By Raj Samani (@Raj_Samani) and Christiaan Beek (@ChristiaanBeek)
In the McAfee Labs Threats Report published in November 2014, Senior Vice President Vincent Weafer commented that 2014 will be remembered as “the year of shaken trust.” Indeed almost every threat measured saw notable increases in Q3 that pointed to a rather ominous 2015. There was, however, one notable exception: ransomware.
The preceding figure provided a respite against the threat of ransomware, but as foreseen in the McAfee Labs Threats Predictions “Ransomware will evolve its methods of propagation, encryption, and the targets it seeks.”
For many, this prediction appears to be ringing true with the rise in Backdoor-FCKQ (aka known as CTB-Locker) now distributed via multiple channels including IRC, peer-to-peer networks, newsgroup postings, email spam, etc.
“Backdoor-FCKQ” is a new crypto malware delivered through email that encrypts data files on the target system.
It copies itself to the following folder:
- %temp%< 7 random characters>.exe
It also creates a job task containing seven random characters:
The following registry keys are added to the system:
- %ALLUSERSPROFILE%\Application Data\Microsoft\<7 random characters>
It injects code into svchost.exe, and svchost.exe will launch files from the following:
- %temp%\<7 random characters>.exe
The code injected into svchost.exe will encrypt files with the following extensions:
Once a system is infected, the malware displays the following image:
The newly created process creates a mutex named:
An interesting angle in this new round of Backdoor-FCKQ malware is the use of the well-known downloader Dalexis. There are several versions of this downloader. A simple query in our internal database resulted in more than 900 hits of this downloader and variants of it. To circumvent antispam tools, the downloader is hidden in a zip file that contains a zip and eventually unpacks to a .scr (screensaver) file.
The function of the downloader is to download additional malware from certain locations, unpack the Xor-coded malware, and execute it. In this case the additional malware, the CTB, was packed in the file pack.tar.gz:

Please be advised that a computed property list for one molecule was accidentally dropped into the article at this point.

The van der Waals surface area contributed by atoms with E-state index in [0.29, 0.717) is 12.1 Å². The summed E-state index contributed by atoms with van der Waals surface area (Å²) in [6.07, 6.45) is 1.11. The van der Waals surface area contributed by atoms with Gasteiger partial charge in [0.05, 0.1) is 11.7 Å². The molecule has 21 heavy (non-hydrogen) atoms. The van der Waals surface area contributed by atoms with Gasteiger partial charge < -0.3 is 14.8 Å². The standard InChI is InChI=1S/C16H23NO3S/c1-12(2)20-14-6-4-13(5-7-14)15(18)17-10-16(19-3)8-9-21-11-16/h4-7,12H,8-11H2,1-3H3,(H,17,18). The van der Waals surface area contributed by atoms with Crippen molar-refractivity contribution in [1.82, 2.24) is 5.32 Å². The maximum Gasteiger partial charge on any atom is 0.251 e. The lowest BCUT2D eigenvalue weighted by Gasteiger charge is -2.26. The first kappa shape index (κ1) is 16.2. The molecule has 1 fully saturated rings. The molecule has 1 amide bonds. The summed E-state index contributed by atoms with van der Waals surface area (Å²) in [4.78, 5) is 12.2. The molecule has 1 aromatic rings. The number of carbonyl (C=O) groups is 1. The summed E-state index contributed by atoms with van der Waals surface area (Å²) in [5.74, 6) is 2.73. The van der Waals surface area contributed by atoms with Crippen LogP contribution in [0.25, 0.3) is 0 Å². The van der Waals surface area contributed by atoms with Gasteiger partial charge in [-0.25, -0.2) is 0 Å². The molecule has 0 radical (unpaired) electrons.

As we can see from the preceding screenshot, there’s no file header present that represents a known file type. For example, if this were an executable file, the first two characters (aka the magic number) would have been “MZ.” This is one of the ways in which malware authors try to circumvent gateway detection of malware. Some other tricks we have seen frequently recently is to put the payload of the malware on Pastebin or Github.
In this case, pack.tar.gz used different XOR keys to encrypt parts of the file. Once this puzzle was cracked, the unpacked code of Backdoor-FCKQ is revealed:
With multiple samples of Backdoor-FCKQ (CTB-Locker) as comparison material, we immediately recognized code parts.
As a quick Yara detection rule, the following can be used:
While tracing the Bitcoin trail and possible transactions, no value on the account was found and no transactions were made to other accounts.
All users: Use current engine and DAT files for detection and removal.
Modifications made to the system registry and/or INI files to hook system start-up will be successfully removed if cleaning with the recommended engine and DAT combination (or later versions).
A special thanks to Sanchit Karve for his assistance in the analysis.
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